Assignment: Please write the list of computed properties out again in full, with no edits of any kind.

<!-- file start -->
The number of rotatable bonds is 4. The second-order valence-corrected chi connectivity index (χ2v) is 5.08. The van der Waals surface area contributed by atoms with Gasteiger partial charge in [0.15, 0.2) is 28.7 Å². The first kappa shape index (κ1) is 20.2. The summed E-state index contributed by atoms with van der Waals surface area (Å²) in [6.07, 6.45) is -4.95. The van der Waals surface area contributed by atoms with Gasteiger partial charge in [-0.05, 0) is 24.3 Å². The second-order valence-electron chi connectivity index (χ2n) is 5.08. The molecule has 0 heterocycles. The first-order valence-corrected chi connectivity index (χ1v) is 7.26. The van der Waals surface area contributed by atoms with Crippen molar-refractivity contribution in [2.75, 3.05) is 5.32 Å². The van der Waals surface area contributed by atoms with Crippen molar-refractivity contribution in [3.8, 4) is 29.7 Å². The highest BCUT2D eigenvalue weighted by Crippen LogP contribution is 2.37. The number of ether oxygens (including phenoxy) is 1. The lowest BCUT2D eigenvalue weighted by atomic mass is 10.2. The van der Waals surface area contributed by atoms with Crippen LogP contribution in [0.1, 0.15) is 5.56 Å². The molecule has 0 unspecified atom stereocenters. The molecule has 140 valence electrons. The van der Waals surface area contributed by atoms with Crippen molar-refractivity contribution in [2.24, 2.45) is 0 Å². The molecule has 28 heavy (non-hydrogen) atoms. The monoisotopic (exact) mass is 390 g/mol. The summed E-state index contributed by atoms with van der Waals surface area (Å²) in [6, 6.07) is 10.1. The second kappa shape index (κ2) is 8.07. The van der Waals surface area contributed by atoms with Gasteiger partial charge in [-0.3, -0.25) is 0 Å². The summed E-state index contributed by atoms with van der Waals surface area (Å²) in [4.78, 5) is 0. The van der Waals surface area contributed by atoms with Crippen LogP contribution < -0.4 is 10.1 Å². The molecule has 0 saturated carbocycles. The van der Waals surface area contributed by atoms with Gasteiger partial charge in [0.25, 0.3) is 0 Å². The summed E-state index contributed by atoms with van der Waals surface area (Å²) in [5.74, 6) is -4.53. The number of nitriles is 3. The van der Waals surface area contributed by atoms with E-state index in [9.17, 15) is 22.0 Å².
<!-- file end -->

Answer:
The number of rotatable bonds is 4. The second-order valence-corrected chi connectivity index (χ2v) is 5.08. The van der Waals surface area contributed by atoms with Gasteiger partial charge in [0.15, 0.2) is 28.7 Å². The first kappa shape index (κ1) is 20.2. The summed E-state index contributed by atoms with van der Waals surface area (Å²) in [6.07, 6.45) is -4.95. The van der Waals surface area contributed by atoms with Gasteiger partial charge in [-0.05, 0) is 24.3 Å². The second-order valence-electron chi connectivity index (χ2n) is 5.08. The molecule has 0 heterocycles. The first-order valence-corrected chi connectivity index (χ1v) is 7.26. The van der Waals surface area contributed by atoms with Crippen molar-refractivity contribution in [2.75, 3.05) is 5.32 Å². The van der Waals surface area contributed by atoms with Crippen molar-refractivity contribution in [3.8, 4) is 29.7 Å². The highest BCUT2D eigenvalue weighted by Crippen LogP contribution is 2.37. The number of ether oxygens (including phenoxy) is 1. The lowest BCUT2D eigenvalue weighted by atomic mass is 10.2. The van der Waals surface area contributed by atoms with Crippen LogP contribution in [0.1, 0.15) is 5.56 Å². The molecule has 0 unspecified atom stereocenters. The molecule has 140 valence electrons. The van der Waals surface area contributed by atoms with Crippen molar-refractivity contribution in [2.24, 2.45) is 0 Å². The molecule has 28 heavy (non-hydrogen) atoms. The monoisotopic (exact) mass is 390 g/mol. The summed E-state index contributed by atoms with van der Waals surface area (Å²) in [6, 6.07) is 10.1. The second kappa shape index (κ2) is 8.07. The van der Waals surface area contributed by atoms with Gasteiger partial charge in [-0.3, -0.25) is 0 Å². The summed E-state index contributed by atoms with van der Waals surface area (Å²) in [4.78, 5) is 0. The van der Waals surface area contributed by atoms with Crippen LogP contribution < -0.4 is 10.1 Å². The molecule has 0 saturated carbocycles. The van der Waals surface area contributed by atoms with Gasteiger partial charge in [0.25, 0.3) is 0 Å². The summed E-state index contributed by atoms with van der Waals surface area (Å²) in [5.74, 6) is -4.53. The number of nitriles is 3. The van der Waals surface area contributed by atoms with E-state index in [9.17, 15) is 22.0 Å².